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Profiling Just Got Easier With Perf4j

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When you start to think about profiling Java applications, many tools come to mind - but did you think profiling could be as easy as adding logging statements?  This is the goal of the Perf4j project:

Perf4J is to System.currentTimeMillis() as log4j is to System.out.println()

 With this goal in mind, Perf4J provides an impressive feature list of:

  • A simple stop watch mechanism for succinct timing statements.
  • A command line tool for parsing log files that generates aggregated statistics and performance graphs.
  • Easy integration with the most common logging frameworks and facades: log4j, java.util.logging, Apache Commons Logging and SLF4J.
  • Custom log4j appenders to generate statistics and graphs in a running application (custom java.util.logging handlers coming soon).
  • The ability to expose performance statistics as JMX attributes, and to send notifications when statistics exceed specified thresholds.
  • A servlet for exposing performance graphs in a web application.
  • A @Profiled annotation and a set of custom aspects that allow unobstrusive timing statements when coupled with an AOP framework such as AspectJ or Spring AOP.
  • An extensible architecture.

InfoQ caught up with Alex Devine, a project lead on the Perf4j project, who explained how Perf4j came about:

Realizing that the problem of performance tracking and management would affect pretty much every project at our company (and, indeed, almost all server-based, distributed applications), we decided to build and productize a standard performance library, which eventually became Perf4J.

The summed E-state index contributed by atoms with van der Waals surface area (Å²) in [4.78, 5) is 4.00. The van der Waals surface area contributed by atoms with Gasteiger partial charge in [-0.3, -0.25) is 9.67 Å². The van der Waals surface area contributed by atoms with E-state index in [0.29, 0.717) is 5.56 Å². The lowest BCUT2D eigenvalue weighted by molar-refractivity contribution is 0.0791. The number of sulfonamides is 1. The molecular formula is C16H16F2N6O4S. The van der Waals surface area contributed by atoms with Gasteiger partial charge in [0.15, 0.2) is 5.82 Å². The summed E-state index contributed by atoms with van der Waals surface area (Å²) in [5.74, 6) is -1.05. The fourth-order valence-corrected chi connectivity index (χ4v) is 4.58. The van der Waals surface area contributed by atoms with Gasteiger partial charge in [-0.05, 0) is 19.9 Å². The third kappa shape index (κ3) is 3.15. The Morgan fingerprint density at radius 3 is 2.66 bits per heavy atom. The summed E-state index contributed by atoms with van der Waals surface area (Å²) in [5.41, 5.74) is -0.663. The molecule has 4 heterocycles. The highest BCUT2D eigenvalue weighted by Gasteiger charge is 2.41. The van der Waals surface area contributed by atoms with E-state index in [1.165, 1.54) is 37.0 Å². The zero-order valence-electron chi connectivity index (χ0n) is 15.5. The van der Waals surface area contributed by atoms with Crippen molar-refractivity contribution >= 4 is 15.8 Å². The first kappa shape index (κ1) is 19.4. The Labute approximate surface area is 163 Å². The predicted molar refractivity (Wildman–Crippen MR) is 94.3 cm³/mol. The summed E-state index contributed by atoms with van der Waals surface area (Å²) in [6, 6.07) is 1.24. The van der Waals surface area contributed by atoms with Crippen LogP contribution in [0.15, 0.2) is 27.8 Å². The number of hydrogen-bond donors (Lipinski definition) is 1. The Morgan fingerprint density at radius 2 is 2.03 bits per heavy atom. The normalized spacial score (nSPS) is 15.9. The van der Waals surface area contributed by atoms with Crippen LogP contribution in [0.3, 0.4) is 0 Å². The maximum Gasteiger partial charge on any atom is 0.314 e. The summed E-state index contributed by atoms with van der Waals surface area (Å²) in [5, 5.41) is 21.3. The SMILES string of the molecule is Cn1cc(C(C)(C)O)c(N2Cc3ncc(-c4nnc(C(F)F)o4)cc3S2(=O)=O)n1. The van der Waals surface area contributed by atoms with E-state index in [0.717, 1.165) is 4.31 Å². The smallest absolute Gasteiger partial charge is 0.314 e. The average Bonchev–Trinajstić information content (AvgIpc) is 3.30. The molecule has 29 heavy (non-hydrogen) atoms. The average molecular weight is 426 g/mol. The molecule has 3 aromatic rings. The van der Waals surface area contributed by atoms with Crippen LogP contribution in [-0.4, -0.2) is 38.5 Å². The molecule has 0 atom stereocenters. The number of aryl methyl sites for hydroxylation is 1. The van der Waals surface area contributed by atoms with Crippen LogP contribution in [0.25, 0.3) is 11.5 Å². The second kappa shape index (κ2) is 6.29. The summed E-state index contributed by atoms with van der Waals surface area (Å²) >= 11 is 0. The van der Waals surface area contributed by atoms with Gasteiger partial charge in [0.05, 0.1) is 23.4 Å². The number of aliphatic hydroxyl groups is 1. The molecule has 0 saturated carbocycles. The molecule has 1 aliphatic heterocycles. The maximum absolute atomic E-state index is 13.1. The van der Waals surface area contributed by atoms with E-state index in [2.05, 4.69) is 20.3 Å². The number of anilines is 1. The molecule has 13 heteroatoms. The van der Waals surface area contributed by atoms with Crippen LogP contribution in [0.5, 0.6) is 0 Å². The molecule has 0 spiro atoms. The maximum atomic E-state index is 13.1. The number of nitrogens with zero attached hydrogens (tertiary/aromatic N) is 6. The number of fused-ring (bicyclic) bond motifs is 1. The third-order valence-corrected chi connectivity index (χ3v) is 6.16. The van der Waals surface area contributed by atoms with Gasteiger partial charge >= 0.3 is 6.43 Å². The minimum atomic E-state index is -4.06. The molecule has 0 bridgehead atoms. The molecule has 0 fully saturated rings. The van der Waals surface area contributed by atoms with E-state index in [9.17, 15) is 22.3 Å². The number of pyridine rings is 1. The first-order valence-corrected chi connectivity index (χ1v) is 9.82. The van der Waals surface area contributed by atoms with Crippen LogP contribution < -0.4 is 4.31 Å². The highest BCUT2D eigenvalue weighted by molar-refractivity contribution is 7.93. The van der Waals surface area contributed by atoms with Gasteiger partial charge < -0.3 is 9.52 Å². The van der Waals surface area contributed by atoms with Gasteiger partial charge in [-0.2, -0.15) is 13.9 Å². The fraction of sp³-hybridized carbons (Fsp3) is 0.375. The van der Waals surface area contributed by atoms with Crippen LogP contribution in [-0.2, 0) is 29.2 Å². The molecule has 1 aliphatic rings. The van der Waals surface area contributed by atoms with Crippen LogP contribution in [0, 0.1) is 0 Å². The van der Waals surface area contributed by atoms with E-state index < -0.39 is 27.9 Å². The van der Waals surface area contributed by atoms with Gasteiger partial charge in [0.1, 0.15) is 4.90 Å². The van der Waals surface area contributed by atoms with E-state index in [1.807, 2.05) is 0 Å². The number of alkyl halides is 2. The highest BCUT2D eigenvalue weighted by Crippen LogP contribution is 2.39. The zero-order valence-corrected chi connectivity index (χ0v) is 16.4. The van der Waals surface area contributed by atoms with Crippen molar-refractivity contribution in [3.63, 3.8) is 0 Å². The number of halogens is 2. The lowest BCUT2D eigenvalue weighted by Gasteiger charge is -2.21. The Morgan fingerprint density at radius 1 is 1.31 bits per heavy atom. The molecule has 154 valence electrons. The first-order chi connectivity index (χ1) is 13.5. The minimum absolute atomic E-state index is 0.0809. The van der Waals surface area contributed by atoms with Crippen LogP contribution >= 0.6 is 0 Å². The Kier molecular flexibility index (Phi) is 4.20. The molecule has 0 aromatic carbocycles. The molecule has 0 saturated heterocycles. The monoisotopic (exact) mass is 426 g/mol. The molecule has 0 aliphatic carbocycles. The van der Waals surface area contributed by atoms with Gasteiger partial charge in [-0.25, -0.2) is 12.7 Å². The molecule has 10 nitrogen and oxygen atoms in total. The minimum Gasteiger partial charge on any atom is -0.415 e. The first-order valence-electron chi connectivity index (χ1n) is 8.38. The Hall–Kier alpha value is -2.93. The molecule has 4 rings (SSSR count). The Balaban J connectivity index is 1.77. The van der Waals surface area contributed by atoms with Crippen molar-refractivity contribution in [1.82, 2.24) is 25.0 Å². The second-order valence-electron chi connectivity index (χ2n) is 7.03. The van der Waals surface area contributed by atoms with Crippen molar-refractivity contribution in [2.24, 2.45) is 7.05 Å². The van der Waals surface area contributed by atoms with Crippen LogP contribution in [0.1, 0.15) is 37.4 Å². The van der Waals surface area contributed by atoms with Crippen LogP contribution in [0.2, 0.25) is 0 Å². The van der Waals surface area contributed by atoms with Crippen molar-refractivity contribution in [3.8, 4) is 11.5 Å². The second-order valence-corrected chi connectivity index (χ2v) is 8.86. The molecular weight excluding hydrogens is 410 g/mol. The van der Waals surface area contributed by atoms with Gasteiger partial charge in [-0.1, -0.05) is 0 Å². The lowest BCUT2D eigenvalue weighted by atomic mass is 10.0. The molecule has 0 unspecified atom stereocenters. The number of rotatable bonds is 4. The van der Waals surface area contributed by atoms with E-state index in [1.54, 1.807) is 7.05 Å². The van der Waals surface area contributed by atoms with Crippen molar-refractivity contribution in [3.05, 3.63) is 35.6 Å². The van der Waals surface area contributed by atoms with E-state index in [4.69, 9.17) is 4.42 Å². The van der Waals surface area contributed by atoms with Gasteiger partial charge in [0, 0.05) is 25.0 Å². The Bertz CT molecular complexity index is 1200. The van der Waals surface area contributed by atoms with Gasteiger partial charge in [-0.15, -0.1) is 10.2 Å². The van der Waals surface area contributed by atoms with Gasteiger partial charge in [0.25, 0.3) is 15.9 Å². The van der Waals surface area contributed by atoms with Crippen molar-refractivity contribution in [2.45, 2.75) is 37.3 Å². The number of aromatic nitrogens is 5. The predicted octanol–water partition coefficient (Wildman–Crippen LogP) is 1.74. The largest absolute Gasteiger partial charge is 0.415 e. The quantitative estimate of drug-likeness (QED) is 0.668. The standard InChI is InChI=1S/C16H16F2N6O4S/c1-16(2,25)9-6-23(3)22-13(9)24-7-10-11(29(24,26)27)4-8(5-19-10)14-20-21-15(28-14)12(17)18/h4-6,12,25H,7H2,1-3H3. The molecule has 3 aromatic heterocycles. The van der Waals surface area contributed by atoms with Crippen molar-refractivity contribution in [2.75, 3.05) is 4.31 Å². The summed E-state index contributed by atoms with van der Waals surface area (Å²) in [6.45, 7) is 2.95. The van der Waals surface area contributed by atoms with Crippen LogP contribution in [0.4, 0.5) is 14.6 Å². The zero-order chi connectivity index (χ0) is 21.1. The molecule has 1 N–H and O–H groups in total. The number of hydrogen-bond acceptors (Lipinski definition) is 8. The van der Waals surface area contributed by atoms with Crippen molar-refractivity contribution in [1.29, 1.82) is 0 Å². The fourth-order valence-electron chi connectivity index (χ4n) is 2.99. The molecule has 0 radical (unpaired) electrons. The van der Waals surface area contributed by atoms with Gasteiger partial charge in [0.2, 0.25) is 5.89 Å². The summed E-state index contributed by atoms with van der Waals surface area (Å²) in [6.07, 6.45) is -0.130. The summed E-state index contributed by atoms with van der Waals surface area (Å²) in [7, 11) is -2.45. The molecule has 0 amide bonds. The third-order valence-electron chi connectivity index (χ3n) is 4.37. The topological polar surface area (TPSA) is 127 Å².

"Are there any particularly tricky performance issues that Perf4j can help solve":

Perf4J is especially well-suited for tracking down performance problems in widely distributed services-oriented applications. For example, at Homeaway a single hit on one of our search pages results in a call to the front end webserver, which makes database calls in addition to calling the search service and an ad server over HTTP. And the search service itself aggregates results from several search nodes.  If performance degrades in a live production environment, it is much easier to quickly pinpoint the component at fault using Perf4j.

 This lead to the next question of "can Perf4j be used in a production environment?"

Perf4J is definitely designed to be used in production environments. Indeed, often times everything looks great in staging only to crater miserably in production; having monitoring turned BEFORE a big performance hit is often crucial to tracking down the problem.

For performance overhead, Alex added:

The overhead is similar to logging, as starting and stopping a StopWatch essentially breaks down to the same thing you would do if you called System.currentTimeMillis() before and after the code to be timed and then logged it. Thus, similar to logging, the overhead ultimately depends on the appenders you have attached.  The design of the AsyncCoalescingStatisticsAppender is that it just pushes the log message on a queue that is drained by downstread appenders in a separate thread, so when those downstream appenders end up doing a lot of work it won't affect the execution time of the main thread. In addition, if you are using the @Profiled annotation with load-time weaving, you can determine which methods you want to be profiled at runtime, in which case there is absolutely zero overhead for the methods that you do NOT profile.

 And for what's coming next:

We want to enable runtime profiling even if the code to be profiled has no StopWatches or @Profiled annotations. That is, I want to enable developers to specify particular methods to be profiled in an aop.xml file or in a Spring application config. This would allow you, for example, to profile third party libraries that had no knowledge of Perf4J, and it completely removes all profiling statements from the source code.

Perf4j can be downloaded from

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